The most populous country and arguably the largest economy on the continent, Nigeria is widely regarded as an African powerhouse.
Tunisia has been going through a watershed period in its modern history, with the revolution of 2011 bringing much-needed change and reform. While the country has avoided much of the instability of the wider region, it has nonetheless undergone a spell of turbulence, testing the country’s newly found democratic bonds.
Located at a crossroads between Africa, Asia and Europe, Egypt remains one of the world’s most strategically important countries, as it has been for millennia. Egypt has the third-largest GDP in the Arab world, after oil-rich Saudi Arabia and the UAE. It is considerably more diversified than many economies in the region, with manufacturing and agriculture key contributors, making up 14.5% and 15.7% of GDP, respectively, according to the Central Bank of Egypt, as well as oil and gas extraction.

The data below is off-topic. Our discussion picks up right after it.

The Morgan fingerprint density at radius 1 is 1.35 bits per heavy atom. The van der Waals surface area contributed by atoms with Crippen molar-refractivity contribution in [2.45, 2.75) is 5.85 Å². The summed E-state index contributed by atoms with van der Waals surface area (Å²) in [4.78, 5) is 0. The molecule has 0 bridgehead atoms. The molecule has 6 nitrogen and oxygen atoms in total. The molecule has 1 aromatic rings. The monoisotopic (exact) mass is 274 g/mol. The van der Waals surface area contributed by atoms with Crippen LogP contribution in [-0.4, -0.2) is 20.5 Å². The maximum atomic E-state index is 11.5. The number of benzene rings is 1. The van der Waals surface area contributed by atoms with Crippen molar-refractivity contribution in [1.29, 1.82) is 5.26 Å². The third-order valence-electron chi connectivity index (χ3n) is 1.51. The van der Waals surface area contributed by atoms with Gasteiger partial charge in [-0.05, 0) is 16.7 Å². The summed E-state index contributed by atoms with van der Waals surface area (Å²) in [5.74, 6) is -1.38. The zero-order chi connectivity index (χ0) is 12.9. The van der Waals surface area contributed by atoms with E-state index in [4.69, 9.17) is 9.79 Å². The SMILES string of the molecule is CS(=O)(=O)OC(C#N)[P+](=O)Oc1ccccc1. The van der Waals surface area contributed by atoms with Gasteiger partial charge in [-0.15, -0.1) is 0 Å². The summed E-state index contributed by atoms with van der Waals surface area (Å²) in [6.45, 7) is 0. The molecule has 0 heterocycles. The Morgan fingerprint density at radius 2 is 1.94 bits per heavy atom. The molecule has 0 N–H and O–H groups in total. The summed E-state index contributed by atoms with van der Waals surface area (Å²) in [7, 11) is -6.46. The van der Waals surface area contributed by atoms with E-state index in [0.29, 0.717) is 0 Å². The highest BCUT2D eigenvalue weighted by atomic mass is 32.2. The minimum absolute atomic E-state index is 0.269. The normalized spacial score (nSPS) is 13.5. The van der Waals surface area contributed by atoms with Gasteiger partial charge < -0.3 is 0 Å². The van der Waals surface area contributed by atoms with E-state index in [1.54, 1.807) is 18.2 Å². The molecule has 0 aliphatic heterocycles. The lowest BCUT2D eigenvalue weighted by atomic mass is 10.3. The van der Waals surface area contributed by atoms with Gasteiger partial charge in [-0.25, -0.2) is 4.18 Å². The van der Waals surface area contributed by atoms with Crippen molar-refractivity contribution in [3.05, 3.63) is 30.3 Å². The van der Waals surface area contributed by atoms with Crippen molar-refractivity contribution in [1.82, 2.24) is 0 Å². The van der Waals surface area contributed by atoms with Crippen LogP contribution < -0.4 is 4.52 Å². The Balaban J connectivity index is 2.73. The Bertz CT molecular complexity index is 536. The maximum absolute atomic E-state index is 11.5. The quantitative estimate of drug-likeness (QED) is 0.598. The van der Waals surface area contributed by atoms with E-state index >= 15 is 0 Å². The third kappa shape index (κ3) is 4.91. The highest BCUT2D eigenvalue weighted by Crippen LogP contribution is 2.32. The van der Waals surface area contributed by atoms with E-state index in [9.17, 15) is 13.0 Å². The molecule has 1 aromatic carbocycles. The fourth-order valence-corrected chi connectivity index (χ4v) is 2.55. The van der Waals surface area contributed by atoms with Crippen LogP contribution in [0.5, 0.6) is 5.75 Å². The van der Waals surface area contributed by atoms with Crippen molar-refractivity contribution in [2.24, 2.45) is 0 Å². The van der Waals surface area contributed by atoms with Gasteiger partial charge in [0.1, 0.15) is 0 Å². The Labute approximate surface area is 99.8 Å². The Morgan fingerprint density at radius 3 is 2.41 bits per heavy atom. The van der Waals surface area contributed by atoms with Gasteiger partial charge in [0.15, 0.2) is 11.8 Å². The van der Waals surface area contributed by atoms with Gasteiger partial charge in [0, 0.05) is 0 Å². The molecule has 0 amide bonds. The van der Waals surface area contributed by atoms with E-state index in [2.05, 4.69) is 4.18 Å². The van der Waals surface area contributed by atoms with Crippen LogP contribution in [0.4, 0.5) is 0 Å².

Kenya is one of the economic and political heavyweights of East Africa. Despite recent security issues, it is recording strong economic growth and maintaining its leading position in the region. Recent discoveries of new oil, gas and water reserves and a young population give further cause for optimism, and the government is working to put the right policies into place to maximise the country’s potential.
Algeria is a country rich in history and situated in a strategically important region. While its past has at times been turbulent, the last decade has been one of relative peace. Economic growth and development has followed, driven primarily by advances in the hydrocarbons sector.